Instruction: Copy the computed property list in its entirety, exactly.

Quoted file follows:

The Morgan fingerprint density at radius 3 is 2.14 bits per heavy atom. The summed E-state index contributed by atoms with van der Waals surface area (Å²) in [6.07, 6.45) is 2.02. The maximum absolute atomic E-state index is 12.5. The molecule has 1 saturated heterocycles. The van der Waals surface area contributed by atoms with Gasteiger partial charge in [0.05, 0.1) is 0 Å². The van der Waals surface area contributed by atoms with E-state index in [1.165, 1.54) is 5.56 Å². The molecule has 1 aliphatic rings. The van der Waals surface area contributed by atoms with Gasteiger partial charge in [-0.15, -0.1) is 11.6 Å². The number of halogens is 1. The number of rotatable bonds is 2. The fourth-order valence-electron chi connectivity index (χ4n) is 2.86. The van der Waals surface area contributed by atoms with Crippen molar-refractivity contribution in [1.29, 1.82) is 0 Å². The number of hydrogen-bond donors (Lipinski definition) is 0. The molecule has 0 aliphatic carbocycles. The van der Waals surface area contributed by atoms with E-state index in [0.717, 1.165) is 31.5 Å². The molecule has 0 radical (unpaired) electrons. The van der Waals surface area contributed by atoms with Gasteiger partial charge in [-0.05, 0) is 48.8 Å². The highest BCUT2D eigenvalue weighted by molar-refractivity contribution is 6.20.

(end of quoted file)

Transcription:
The Morgan fingerprint density at radius 3 is 2.14 bits per heavy atom. The summed E-state index contributed by atoms with van der Waals surface area (Å²) in [6.07, 6.45) is 2.02. The maximum absolute atomic E-state index is 12.5. The molecule has 1 saturated heterocycles. The van der Waals surface area contributed by atoms with Gasteiger partial charge in [0.05, 0.1) is 0 Å². The van der Waals surface area contributed by atoms with E-state index in [1.165, 1.54) is 5.56 Å². The molecule has 1 aliphatic rings. The van der Waals surface area contributed by atoms with Gasteiger partial charge in [-0.15, -0.1) is 11.6 Å². The number of halogens is 1. The number of rotatable bonds is 2. The fourth-order valence-electron chi connectivity index (χ4n) is 2.86. The van der Waals surface area contributed by atoms with Crippen molar-refractivity contribution in [1.29, 1.82) is 0 Å². The number of hydrogen-bond donors (Lipinski definition) is 0. The molecule has 0 aliphatic carbocycles. The van der Waals surface area contributed by atoms with E-state index in [0.717, 1.165) is 31.5 Å². The molecule has 0 radical (unpaired) electrons. The van der Waals surface area contributed by atoms with Gasteiger partial charge in [-0.05, 0) is 48.8 Å². The highest BCUT2D eigenvalue weighted by molar-refractivity contribution is 6.20.